How mindful walking and wildlife photography can be the simplest form of therapy.
“What did you do during the pandemic Grandad?”
Words that are usually associated with a previous generation who went to war. However, I fully expect my three infant grandchildren to be asking me that question at some time or other.
It can’t be denied that the Coronavirus pandemic is having an enormous impact on probably every person on the planet in one way or another. I guess, in due course, it will indeed feature in history lessons.
So how do I answer that question?
Immediately before the coronavirus outbreak and ‘Lockdown 1′ across the UK, I was a police officer. After 30 years’ service it was time to leave policing. I needed time to ‘decompress’ before looking for an opportunity to use my skills to find a job somewhere else. After a challenging career, and one that I look back on with a huge sense of pride and achievement, it is clear now that it also left me with a number of physical and mental issues.
However, as soon as the ‘Your Country Needs You’ message came out from the Government about key-workers, I felt guilty. The feeling that I was not contributing to the battle against Coronavirus alongside my ex-emergency service colleagues was far greater than I imagined. I needed to do something constructive – immediately!
Some months before lock-down, I had rediscovered my life-long love of being outdoors, especially climbing mountains.
Coronavirus put an immediate pause to my rediscovered sense of adventure. I knew I had to get out walking in one way or another. Having bad dreams about the things I had dealt with during my police career, I needed thinking time. Outside.
So, like many other people up and down the country, I began to explore on my doorstep. Initially, I was quite dismissive and feeling ‘hard done by’ because I did not live near any mountains. I convinced myself that it was flat and boring. To add to that, my previous approach to being in the hills was seeing how far I could walk; how high I could trek; and how quickly I could do it!
It was time to slow down. Time to take a more mindful approach to being outdoors. It didn’t need my detective skills to put a picture together, and it was only then that I began to really see and hear the wonder of my local nature. I heard the individual birdsong within the dawn chorus; I saw the tiny yet wonderful wildflowers that had previously been dismissed as weeds; and I gazed at a plethora of industrious bees, butterflies, and beetles that had previously been brushed aside.
Within walking distance of my town centre front door – even in my small backyard of a garden – I realised I could immerse myself in the richness of the ‘therapy’ available to me. My walks on the outskirts of town were no longer featureless, but now filled with reed warblers, wheatears, damselflies and small skipper butterflies. One of the many highlights was seeing one of the Storks re-introduced to England, breeding here in 2020 for the first time in 600 years.
And the realisation that I had been regularly walking across the site of a medieval village believed deserted during that other famous pandemic was absolutely fascinating. Standing on the ground where the old village church once stood was quite moving in the current climate.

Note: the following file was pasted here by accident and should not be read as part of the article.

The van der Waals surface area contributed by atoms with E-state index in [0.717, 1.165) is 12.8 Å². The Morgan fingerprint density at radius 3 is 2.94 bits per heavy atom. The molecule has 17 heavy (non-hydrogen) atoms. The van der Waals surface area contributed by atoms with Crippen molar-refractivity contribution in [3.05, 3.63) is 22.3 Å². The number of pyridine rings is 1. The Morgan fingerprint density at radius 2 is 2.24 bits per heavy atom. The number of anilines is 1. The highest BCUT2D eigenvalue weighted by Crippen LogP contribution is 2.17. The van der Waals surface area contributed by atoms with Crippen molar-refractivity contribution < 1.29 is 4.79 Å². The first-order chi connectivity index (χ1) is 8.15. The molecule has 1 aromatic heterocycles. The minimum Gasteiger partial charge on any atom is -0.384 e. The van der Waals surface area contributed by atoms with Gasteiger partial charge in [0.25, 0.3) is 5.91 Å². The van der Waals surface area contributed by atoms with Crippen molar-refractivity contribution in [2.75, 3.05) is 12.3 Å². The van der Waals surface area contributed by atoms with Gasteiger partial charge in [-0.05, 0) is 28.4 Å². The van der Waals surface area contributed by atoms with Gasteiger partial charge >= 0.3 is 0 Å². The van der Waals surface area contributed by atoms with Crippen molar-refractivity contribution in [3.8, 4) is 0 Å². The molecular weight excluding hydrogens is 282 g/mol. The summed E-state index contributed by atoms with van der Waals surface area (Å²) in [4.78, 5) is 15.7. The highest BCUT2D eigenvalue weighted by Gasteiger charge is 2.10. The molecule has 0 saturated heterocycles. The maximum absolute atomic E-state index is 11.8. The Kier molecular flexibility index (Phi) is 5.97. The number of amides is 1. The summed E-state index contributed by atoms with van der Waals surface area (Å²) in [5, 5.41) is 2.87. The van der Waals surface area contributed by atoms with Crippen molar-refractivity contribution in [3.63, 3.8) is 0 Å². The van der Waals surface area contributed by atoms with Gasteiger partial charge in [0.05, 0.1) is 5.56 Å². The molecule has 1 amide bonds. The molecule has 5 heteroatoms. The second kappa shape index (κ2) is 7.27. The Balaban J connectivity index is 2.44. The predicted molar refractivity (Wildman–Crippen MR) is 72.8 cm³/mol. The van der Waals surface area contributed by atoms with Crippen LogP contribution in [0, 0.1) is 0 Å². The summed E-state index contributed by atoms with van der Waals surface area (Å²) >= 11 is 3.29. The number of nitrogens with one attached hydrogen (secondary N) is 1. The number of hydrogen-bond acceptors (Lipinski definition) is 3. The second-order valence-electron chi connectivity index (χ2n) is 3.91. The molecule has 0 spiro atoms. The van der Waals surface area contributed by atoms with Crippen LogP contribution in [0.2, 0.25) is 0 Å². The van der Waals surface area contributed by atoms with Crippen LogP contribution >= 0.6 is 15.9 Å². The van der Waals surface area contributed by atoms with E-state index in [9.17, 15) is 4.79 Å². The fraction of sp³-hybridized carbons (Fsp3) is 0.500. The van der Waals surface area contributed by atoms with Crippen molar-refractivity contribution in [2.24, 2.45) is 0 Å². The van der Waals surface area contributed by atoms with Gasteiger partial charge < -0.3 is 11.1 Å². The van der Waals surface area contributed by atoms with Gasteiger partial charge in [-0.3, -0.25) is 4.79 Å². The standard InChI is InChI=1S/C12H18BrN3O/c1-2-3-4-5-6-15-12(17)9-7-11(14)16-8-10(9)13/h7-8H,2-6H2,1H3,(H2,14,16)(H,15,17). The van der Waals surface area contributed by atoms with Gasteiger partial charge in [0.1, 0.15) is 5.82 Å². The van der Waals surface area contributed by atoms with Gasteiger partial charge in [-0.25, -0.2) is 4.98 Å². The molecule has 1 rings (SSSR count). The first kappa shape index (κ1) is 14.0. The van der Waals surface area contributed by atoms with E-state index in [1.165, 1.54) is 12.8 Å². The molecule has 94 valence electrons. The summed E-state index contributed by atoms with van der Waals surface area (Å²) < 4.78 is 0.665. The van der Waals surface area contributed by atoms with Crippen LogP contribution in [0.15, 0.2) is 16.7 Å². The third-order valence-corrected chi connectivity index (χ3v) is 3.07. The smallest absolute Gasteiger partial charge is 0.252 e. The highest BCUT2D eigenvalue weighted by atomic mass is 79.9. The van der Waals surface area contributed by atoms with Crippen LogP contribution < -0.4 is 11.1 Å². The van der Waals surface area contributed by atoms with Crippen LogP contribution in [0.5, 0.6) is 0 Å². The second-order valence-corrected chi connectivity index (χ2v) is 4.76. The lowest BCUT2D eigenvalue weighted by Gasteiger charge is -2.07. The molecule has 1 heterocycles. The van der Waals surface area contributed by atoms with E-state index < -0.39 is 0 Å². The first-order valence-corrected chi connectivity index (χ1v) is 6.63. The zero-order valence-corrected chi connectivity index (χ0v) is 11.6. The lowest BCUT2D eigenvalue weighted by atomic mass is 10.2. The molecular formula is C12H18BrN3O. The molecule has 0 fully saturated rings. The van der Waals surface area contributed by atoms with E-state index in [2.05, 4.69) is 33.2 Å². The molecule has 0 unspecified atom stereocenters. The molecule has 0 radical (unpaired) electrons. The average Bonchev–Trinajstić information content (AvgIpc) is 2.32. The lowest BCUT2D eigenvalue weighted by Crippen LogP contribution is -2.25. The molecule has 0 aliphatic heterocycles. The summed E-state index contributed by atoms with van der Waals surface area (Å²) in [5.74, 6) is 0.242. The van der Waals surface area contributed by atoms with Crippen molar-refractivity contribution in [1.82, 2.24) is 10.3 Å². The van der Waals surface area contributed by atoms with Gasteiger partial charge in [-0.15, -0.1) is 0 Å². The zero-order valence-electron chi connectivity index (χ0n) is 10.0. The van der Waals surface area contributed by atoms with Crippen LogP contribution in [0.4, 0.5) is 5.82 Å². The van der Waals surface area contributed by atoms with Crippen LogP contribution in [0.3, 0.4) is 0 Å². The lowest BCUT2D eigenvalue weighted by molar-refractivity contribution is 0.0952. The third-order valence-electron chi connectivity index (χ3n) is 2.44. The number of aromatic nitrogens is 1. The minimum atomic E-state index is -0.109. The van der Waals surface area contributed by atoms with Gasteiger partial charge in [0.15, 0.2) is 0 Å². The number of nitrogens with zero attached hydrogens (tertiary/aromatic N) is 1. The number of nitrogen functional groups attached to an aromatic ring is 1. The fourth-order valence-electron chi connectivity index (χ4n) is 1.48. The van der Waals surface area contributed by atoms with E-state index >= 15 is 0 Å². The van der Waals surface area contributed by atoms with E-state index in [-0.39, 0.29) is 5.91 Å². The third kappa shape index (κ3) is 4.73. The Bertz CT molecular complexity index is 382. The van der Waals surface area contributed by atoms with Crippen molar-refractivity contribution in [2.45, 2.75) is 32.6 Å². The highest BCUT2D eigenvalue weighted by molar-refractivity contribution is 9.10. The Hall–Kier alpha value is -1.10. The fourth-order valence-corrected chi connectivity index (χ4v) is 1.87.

It doesn’t matter how long you are outside or how far you wander. It’s the way in which you approach it I found. I literally began to “see the wood for the trees”…. and the streams, and the reedbeds, and the marshland that I had never noticed before.
Photography …..What a picture!
And the final pieces that bring this jigsaw together are the photographs. I had never been interested in photography, unlike my younger brother who had been developing his own work as far back as the mid-1980’s. I could never see the attraction of such a time-consuming, complicated, and fairly expensive hobby (in those days).
During the first weeks of lockdown I saw many beautiful pictures of local wildlife posted on social media. I now wanted to share my experience with others. Having bought a camera just weeks before, it was ideal for me as a ‘point and shoot’ affair. I later became aware of some of the other whizzy things it could perform. Those photographs now feature right across my website.
This added dimension to the enjoyment and my outdoor therapy is something I could only have dreamed of. My wildlife knowledge grew. After each adventure, I would research the weird and wonderful creatures I had captured in full colour.
The pictures illustrate the beauty of the nature all around us, as moments in time. It can be captured by anyone with a camera or phone, and the patience to be observant for a moment or two.
What was the original question?
“What did Grandad do during the pandemic?”
First of all, like so many others, I took the opportunity to re-connect with nature. Secondly, my approach and mind-set reaped huge benefits to both my mental and physical health. And finally, it didn’t take me long to realise that I wanted a new career in outdoor adventure. It was time to use my skills and experience from one of my hobbies to continue to help others…. yet in a completely different way to my first career.
Step outside and experience nature on your own doorstep. Mindful walking and wildlife photography can be the simplest form of therapy.
Start your new adventures….today!